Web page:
This is in sharp contrast to 2008-10, when 409 proposals were approved. During this period, builders had to just pay the agency a meagre premium while revamping colonies.
In September 2010, faced with shortage of land for redevelopment projects, Mhada decided to make it compulsory for builders to share built-up area with the state agency. A private builder undertaking a redevelopment project on Mhada homes is given additional Floor Space Index (FSI) as incentive, which can be used to construct homes for commercial sale. Two-thirds of the additional stock built using the incentive FSI needs to be given to Mhada, while the rest can be sold at commercial rates.
However, builders said they cannot afford to give away houses. “We have to give residents bigger homes free of cost and a good corpus fund. It is not feasible for us to also give ready-made houses to Mhada,” said Anand Gupta, secretary, Builders’ Association of India (BAI).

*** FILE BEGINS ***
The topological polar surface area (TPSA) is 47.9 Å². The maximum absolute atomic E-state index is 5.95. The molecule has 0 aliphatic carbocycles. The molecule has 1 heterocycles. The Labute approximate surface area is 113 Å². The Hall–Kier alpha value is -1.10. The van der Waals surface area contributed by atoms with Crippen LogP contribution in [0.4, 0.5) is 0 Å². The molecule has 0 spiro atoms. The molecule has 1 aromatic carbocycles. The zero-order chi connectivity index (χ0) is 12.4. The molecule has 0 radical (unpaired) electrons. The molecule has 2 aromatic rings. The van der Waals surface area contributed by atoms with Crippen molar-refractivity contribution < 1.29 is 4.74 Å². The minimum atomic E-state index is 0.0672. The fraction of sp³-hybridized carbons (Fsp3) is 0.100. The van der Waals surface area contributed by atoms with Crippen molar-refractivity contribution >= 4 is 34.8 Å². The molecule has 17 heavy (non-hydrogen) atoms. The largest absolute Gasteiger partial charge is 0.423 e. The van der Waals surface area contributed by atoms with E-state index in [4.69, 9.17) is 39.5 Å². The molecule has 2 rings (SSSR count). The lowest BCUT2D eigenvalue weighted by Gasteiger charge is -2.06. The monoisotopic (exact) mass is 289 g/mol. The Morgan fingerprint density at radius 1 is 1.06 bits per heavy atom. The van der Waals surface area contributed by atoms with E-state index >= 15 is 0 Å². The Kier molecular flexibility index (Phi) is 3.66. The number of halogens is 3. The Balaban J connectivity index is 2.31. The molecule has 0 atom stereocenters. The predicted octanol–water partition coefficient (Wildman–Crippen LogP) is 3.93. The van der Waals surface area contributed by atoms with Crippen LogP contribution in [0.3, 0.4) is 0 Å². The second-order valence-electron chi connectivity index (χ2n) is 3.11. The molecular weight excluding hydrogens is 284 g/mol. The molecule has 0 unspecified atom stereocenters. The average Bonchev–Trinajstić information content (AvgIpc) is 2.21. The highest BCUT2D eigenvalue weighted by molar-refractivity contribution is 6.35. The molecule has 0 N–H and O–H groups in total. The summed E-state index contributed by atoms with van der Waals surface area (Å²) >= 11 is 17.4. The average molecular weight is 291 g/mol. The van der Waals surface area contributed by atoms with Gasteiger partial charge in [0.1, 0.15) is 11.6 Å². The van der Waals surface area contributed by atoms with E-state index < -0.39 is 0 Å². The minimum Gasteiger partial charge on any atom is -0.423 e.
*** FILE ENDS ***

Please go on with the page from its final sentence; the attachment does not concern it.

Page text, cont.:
Residents and housing activists said builders are shying away from revamp projects owing to this clause. “There is no point in being stubborn about the plan because it is residents who suffer,” said Ramesh Prabhu, chairman, Maharashtra Societies Welfare Association (MSWA).
Mhada officials, however, stand firm on the proposal. “Since we are the landlords, we are entitled to our share,” said former senior MHADA board member Alwyn Das. Another senior official said: “This is the best way to generate a handsome housing stock. The builders are just waiting for the rules to change so that they don’t have to give flats away.”